• Interest could cancel out savings – While interest rates are generally low for green mortgages, monthly interest payments could still cancel out your monthly energy savings until you’ve completely paid off your mortgage. Calculate your interest and predicted savings carefully before you close.
  • Efficiency upgrades can vary widely in cost – Unless you complete a home energy assessment beforehand, it can be difficult to determine how much money you’ll spend on energy-efficient upgrades. Try to develop as clear a picture as possible of your upgrade costs before requesting a loan amount. 
  • You may face additional red tape – Especially if you apply for an FHA or VA loan, you might need to complete additional procedures or have to provide extra documentation to apply for a green mortgage. 

Is an Energy-Efficient Mortgage Right for You?

So, should you pursue a green mortgage? The answer may be different for everyone. But if any of the following circumstances apply to you, an energy-efficient mortgage could be worth pursuing.

You might want a green mortgage if you’re a current homeowner and one or more of the following is true:

  • You’re saving some money each month
  • Interest rates are generally lower than they were when you bought your home
  • You plan to stay in your current home for the next year

But they could also be worth pursuing if you’re currently searching the market for a new home and:

  • You want to purchase the most efficient home possible
  • You’re willing to invest time and money to improve your home’s efficiency

Ultimately, energy-efficient mortgages can be an excellent solution for homeowners (current or prospective) who want to reduce their properties’ carbon footprints.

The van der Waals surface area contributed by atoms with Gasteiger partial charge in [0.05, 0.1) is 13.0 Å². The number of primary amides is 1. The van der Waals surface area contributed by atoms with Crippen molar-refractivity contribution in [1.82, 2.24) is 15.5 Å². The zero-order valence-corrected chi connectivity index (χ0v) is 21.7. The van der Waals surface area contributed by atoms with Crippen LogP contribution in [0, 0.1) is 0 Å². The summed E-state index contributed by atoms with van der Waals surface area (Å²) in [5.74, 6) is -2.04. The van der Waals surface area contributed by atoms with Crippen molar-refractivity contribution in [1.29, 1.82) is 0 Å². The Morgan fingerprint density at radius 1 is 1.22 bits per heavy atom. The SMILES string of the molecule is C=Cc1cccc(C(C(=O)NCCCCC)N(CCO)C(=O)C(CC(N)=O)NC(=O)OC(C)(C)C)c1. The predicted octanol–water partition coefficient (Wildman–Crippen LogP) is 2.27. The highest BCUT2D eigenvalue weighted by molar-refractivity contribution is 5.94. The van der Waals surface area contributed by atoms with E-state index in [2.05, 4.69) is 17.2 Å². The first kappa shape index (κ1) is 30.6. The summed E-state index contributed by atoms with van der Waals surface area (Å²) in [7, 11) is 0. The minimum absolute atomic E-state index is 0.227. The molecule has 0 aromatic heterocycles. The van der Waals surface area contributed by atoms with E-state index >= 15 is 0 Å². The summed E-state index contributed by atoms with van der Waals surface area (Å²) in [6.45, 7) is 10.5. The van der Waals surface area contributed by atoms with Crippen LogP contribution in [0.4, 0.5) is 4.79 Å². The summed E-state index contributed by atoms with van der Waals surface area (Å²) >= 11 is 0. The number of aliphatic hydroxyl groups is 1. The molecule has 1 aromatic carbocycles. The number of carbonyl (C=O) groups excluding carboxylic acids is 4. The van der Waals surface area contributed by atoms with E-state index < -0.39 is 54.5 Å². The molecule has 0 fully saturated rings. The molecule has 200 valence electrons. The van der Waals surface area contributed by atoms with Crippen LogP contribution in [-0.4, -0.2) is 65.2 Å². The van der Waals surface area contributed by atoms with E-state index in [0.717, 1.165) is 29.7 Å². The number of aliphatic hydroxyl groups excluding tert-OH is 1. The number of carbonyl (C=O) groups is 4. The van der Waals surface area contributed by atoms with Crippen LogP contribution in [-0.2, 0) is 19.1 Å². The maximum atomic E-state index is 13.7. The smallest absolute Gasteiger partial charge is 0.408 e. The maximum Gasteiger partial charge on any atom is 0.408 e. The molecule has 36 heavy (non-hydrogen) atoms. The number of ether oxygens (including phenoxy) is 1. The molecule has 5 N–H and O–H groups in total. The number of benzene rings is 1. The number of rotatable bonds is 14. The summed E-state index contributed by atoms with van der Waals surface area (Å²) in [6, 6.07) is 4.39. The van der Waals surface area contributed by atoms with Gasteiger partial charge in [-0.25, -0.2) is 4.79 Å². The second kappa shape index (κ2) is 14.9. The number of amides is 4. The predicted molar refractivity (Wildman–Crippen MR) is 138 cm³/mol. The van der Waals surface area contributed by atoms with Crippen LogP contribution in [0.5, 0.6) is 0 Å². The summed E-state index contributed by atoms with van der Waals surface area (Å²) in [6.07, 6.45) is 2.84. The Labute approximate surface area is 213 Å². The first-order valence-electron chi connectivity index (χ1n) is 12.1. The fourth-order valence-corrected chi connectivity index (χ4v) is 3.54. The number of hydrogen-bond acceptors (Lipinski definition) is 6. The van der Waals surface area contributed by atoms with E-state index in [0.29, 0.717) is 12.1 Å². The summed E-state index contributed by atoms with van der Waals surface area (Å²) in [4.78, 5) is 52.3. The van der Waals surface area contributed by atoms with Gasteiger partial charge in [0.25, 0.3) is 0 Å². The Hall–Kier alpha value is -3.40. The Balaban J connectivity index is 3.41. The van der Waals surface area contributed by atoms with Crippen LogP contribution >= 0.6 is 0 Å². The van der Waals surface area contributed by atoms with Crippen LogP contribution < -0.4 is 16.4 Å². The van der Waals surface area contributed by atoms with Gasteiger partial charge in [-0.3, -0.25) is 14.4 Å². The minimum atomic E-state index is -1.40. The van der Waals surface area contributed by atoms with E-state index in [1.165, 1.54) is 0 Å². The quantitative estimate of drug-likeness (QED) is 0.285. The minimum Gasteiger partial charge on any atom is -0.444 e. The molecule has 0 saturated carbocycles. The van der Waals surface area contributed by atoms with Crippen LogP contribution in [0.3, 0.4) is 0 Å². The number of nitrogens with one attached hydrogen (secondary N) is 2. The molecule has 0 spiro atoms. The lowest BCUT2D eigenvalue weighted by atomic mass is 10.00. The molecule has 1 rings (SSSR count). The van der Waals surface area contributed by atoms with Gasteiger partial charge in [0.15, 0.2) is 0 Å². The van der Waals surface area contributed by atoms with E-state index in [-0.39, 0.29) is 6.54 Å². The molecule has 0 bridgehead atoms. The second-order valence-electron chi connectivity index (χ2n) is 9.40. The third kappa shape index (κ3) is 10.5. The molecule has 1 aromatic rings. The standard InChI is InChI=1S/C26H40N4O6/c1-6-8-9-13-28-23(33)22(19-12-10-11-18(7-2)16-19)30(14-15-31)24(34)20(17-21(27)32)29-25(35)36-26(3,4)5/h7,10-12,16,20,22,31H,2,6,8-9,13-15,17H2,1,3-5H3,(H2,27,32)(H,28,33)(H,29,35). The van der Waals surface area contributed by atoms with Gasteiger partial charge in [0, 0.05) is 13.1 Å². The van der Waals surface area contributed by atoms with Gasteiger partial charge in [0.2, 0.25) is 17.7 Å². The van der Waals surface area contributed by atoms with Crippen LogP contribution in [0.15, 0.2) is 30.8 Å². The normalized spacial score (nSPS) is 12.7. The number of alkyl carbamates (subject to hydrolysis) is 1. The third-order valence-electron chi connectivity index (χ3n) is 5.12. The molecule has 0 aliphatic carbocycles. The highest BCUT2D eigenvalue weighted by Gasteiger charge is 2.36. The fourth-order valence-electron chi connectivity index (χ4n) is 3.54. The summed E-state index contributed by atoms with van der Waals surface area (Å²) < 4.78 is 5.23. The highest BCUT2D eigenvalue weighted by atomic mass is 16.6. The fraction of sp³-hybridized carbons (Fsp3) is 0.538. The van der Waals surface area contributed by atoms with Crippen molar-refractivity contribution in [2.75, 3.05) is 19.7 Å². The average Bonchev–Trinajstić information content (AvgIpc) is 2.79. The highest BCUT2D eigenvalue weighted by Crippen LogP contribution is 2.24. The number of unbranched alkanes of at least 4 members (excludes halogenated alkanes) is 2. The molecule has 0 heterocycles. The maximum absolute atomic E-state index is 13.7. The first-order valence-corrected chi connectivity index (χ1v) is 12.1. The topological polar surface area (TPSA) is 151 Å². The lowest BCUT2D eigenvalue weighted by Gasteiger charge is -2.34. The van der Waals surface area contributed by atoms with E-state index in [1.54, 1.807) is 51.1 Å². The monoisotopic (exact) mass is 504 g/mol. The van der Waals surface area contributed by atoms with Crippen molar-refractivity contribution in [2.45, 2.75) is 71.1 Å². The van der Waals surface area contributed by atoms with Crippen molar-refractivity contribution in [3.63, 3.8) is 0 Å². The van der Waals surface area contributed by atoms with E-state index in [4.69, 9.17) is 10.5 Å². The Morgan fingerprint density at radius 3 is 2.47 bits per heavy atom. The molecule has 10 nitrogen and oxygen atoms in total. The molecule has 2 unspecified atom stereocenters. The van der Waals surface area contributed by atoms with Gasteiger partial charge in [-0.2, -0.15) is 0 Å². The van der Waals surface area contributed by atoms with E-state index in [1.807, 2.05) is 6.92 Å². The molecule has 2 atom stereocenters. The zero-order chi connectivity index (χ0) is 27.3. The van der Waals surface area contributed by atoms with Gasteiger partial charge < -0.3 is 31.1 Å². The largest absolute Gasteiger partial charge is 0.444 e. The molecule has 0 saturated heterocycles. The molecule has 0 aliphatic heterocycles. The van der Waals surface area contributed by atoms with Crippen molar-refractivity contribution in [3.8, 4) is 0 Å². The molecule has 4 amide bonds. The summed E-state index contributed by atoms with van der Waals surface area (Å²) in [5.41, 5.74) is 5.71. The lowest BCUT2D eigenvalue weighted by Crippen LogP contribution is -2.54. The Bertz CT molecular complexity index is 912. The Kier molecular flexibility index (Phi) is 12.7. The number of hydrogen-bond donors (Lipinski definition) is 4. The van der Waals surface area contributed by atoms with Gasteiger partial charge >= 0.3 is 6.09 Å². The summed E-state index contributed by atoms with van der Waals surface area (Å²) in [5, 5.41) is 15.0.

Aspiration: Green Money Management And More

The climate finance movement has mobilized multiple sectors to reduce emissions. Green mortgages can help you secure or create your dream energy-efficient home. But, they’re not the only environmentally responsible financial product on the market today. 

Enter Aspiration—the money management solution that prioritizes you and the planet. 

Unlike traditional financial institutions, we never use your hard-earned deposits to finance non-renewable energy projects. Instead, our sustainable financial services fund the innovators of the future, developing the green tech that will reverse climate change for good. 

Plus, we can help you reduce your carbon footprint with a green credit card with built-in carbon offsetting, a sustainable investment fund, and so much more. 

When you’re ready to use your wallet for good, Aspiration is here to help. 

Sources: 

Forbes. Your One-Stop Shop for Green Loans. https://www.forbes.com/advisor/personal-loans/green-loan/

Investopedia. 5 Things You Need to Be Pre-approved for a Mortgage. https://www.investopedia.com/financial-edge/0411/5-things-you-need-to-be-pre-approved-for-a-mortgage.aspx  

Energy Star. Energy Efficient Mortgages. https://www.energystar.gov/newhomes/mortgage_lending_programs/energy_efficient_mortgages 

US Department of Housing and Urban Development. Energy Efficient Mortgage Program. https://www.hud.gov/program_offices/housing/sfh/eem/energy-r